[Pictures from top left to righ: Perpetrators now pardoned and in community service; Machette used for the genocide before, but now for the constructive purpose; Military personnel working together with civilians; Bricks being made and dried; With the Bugesera Mayor; and With all UOB employees who participated in the Umuganda]
The last Saturday is Umuganda in Rwanda. It means "community work." All people of Rwandan are supposed to participate in community work, whatever it may be. It could be street cleaning, grass cutting, digging wells, building a community center, etc. The police may stop the vehicles after 7:30AM and keep you parked by the road until after noon. They are somewhat lenient towards the Muzungus, or foreigners.
Today was the Umuganda. 20 plus employees of UOB participated in the Umuganda in a special way. We drove down to Bugesera District, 45 minutes south of Kigali, and parcipated in the brick making community work. "Brick making?", you may wonder.
Yes, we helped make dirt bricks using dirt, dry grass pieces and water. Almost 400 people worked together and we made approximately 1,700 bricks. These bricks will be used to build houses for the orphans and widows who survived the genocide. The 400 people who worked there included soldiers, policemen, farmers, volunteers like us and genocide perpetrators who have been pardoned. These people were wearing dark navy blue uniforms that were well noticeable.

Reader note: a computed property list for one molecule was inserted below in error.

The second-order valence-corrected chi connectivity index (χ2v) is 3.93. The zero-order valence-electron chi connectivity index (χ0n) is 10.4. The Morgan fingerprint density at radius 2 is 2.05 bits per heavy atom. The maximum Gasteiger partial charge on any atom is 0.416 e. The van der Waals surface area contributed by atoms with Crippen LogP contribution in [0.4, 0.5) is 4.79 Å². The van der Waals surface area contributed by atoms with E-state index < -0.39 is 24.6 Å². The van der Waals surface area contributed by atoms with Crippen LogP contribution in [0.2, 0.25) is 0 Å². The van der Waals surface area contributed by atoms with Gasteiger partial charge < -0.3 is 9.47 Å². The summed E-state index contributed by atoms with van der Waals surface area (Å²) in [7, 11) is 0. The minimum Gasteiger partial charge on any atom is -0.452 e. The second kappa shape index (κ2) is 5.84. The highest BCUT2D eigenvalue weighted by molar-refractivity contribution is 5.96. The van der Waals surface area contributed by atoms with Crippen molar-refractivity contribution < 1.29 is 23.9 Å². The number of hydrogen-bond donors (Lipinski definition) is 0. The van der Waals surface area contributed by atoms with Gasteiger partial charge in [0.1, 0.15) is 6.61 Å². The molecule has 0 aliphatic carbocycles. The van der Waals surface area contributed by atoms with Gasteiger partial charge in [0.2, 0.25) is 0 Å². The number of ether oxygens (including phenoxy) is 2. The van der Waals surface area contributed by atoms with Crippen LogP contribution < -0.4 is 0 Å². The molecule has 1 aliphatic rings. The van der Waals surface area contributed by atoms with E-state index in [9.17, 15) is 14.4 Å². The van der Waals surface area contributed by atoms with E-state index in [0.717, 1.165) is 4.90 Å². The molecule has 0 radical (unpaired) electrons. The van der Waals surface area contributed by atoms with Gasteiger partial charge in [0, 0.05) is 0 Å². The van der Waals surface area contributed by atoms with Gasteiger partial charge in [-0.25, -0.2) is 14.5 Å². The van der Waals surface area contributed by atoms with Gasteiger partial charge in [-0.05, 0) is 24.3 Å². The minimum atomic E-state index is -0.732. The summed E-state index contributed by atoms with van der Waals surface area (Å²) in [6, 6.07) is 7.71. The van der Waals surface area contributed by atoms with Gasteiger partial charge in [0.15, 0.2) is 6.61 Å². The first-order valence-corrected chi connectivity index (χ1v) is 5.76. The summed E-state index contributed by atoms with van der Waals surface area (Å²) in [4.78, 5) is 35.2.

It is the process of reintegrating them into the community. They are those who killed the families and neighbors of the village people, and they know it. It is not an easy process, but it is happening. Initially, they got mad and some were throwing rocks at them, the Mayor explained. But, gradually their anger diminished and they have not only forgiven them but also made friends with those who have sincerely reprented. It is a beautiful story of reconciliation and restoration of the broken relationship. It is the gospel.
I did some digging and chopping the dry grasses. I had a mixed feeling when I was chopping the dry grasses with a machette. It was the one that the perpetrators used in slaughtering the Tutshis and moderate Hutus. Hmmm... I groaned.
I had a chance to converse with the Mayor for an hour. He strongly asserted that the restoration process was definitely in progress and he was very hopeful. I nodded and agreed. And I prayed. "Lord, may your love be overflowing and evident in the hearts of these people for great forgiveness, healing and reconciliation.." - Jeffrey